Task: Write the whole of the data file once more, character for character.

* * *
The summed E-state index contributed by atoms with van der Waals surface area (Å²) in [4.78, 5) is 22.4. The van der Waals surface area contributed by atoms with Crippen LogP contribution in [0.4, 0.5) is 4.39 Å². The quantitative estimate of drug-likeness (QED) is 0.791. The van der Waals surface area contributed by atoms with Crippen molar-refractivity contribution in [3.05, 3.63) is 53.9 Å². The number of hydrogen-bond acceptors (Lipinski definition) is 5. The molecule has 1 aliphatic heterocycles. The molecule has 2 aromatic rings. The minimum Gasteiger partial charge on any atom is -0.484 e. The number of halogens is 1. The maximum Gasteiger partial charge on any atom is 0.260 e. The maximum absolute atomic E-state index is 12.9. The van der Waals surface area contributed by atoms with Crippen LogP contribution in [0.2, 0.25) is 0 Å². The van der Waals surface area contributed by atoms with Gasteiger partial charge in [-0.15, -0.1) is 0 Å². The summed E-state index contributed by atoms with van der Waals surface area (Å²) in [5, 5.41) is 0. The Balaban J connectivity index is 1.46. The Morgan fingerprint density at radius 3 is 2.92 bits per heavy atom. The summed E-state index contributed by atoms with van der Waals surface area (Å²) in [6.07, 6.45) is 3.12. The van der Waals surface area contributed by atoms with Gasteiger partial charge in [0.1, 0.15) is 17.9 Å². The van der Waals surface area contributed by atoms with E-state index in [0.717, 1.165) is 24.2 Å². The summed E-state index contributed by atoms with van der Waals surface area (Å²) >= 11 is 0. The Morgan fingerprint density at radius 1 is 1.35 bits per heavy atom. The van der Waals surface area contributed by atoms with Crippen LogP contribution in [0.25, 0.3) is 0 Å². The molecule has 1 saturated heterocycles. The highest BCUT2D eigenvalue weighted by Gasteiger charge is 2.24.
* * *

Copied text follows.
The summed E-state index contributed by atoms with van der Waals surface area (Å²) in [4.78, 5) is 22.4. The van der Waals surface area contributed by atoms with Crippen LogP contribution in [0.4, 0.5) is 4.39 Å². The quantitative estimate of drug-likeness (QED) is 0.791. The van der Waals surface area contributed by atoms with Crippen molar-refractivity contribution in [3.05, 3.63) is 53.9 Å². The number of hydrogen-bond acceptors (Lipinski definition) is 5. The molecule has 1 aliphatic heterocycles. The molecule has 2 aromatic rings. The minimum Gasteiger partial charge on any atom is -0.484 e. The number of halogens is 1. The maximum Gasteiger partial charge on any atom is 0.260 e. The maximum absolute atomic E-state index is 12.9. The van der Waals surface area contributed by atoms with Crippen LogP contribution in [0.2, 0.25) is 0 Å². The van der Waals surface area contributed by atoms with Gasteiger partial charge in [-0.15, -0.1) is 0 Å². The summed E-state index contributed by atoms with van der Waals surface area (Å²) in [5, 5.41) is 0. The Balaban J connectivity index is 1.46. The Morgan fingerprint density at radius 3 is 2.92 bits per heavy atom. The summed E-state index contributed by atoms with van der Waals surface area (Å²) in [6.07, 6.45) is 3.12. The van der Waals surface area contributed by atoms with Gasteiger partial charge in [0.1, 0.15) is 17.9 Å². The van der Waals surface area contributed by atoms with E-state index in [0.717, 1.165) is 24.2 Å². The summed E-state index contributed by atoms with van der Waals surface area (Å²) >= 11 is 0. The Morgan fingerprint density at radius 1 is 1.35 bits per heavy atom. The van der Waals surface area contributed by atoms with Crippen LogP contribution in [0.25, 0.3) is 0 Å². The molecule has 1 saturated heterocycles. The highest BCUT2D eigenvalue weighted by Gasteiger charge is 2.24.